Young PCs propose mandatory civics class

High school students targeted in effort to increase political participation

Young Progressive Conservative President Justin Zinck speaks at the PC annual general meeting on Saturday. Photo: Greg Weston

At the Conservative's annual general meeting this weekend, the Young Progressive Conservatives proposed mandatory civic classes for high school students.

The youth wing includes the approximately 500 members of the provincial party between the ages of 14 and 25. It hopes the democracy and governance course would spark interest in politics at a younger age and reverse the trend of youth voter apathy.

"Why not teach them more, teach the youth about it?" asked Tyler Dennis, the group's policy adviser and author of the proposal. "You've got to instruct the youth now to get involved or, as far the future goes, who knows what could happen?"

After being passed, the proposal became official party policy. As a result, it will either form a part of the Progressive Conservative platform should an election occur within the next year, or the minister of education will provide an update on its progress at the 2010 annual meeting. The young Conservatives suggested the class be added to the curriculum between Grades 9 and 12, but would leave the final decision up to the department.

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MLA Alfie MacLeod and MP Gerald Keddy attend the annual meeting of the Young Progressive Conservatives. Photo: Greg Weston

Dennis, a fourth-year history student at Dalhousie University and president of the Dalhousie-King's Conservatives, said he prefers the educational approach to the mandatory voting policies in countries such as Australia.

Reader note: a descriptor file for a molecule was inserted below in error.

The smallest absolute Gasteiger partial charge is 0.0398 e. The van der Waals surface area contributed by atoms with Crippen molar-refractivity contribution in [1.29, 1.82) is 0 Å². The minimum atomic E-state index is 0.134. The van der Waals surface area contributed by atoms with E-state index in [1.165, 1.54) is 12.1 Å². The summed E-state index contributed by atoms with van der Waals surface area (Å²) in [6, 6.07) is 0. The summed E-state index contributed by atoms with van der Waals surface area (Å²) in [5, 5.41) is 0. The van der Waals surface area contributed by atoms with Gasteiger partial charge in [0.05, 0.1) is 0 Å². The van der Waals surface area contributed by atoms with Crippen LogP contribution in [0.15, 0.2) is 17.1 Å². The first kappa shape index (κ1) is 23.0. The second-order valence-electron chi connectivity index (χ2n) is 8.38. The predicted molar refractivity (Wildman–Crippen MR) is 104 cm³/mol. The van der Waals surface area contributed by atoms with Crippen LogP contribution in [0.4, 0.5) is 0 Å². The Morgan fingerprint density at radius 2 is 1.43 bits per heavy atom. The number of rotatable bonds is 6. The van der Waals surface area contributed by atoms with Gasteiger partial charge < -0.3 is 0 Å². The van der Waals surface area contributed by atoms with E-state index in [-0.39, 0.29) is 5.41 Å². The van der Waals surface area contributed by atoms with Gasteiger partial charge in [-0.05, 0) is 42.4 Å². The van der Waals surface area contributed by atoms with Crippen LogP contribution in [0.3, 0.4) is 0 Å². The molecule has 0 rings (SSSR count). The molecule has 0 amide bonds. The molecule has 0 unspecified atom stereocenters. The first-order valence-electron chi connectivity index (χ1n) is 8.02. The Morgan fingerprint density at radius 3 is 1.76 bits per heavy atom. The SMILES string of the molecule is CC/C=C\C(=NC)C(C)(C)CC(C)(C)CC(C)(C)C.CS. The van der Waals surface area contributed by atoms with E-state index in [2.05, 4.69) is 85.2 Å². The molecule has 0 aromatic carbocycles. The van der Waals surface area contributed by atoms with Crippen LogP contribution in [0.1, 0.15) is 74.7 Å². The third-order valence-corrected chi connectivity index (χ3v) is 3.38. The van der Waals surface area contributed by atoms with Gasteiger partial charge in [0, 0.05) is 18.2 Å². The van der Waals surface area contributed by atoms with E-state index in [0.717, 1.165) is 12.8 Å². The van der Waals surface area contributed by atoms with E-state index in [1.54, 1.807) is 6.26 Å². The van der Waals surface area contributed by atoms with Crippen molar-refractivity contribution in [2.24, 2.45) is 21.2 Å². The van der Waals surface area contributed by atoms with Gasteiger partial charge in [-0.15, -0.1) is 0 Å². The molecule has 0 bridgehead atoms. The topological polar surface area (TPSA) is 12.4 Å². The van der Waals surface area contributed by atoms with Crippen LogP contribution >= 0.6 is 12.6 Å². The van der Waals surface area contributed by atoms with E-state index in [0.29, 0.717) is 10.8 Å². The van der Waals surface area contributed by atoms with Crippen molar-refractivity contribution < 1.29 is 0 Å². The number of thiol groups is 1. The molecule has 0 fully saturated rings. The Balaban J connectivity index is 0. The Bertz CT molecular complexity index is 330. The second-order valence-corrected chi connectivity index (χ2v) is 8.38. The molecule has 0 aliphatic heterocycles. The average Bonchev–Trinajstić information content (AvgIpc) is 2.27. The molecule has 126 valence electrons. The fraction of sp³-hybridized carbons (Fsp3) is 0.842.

"It's a reasonable policy, something that can be enacted and we can get results," he said.

'Why would I reinvent the wheel?'

Judy Streatch, minister of education in Nova Scotia's Progressive Conservative government, said opportunities to teach citizenship already exist within the current curriculum.

"Our challenge is engaging teachers to teach it and providing them with enough tools and enough resources and enough skills themselves that they feel comfortable teaching it," said Streatch, who was a teacher for 15 years before entering politics.

"When things are already available, you sort of ask yourself ‘Why would I reinvent the wheel?' I think we have to be really careful that we don't try to create something that would be the panacea when we've already got stuff out there now."

Dennis said the course wouldn't be designed to create democratic experts, but rather to encourage students to learn more.

"You're not trying to do the details," he said. "You're going to do it in broad terms so they can at least understand the basic mechanics. Then, if they're really interested, go take a polisci course when you're older."

Gerald Keddy, Conservative member of Parliament for South Shore-St. Margaret's who attended the meeting, said he found the proposal "interesting."

"I would be very leery of partisanship on behalf of whoever was leading that class, of favouring one party or another," he said. "But as far as having a mandatory civics class on politics and part of that class is becoming involved in a political party...I think that would make sense."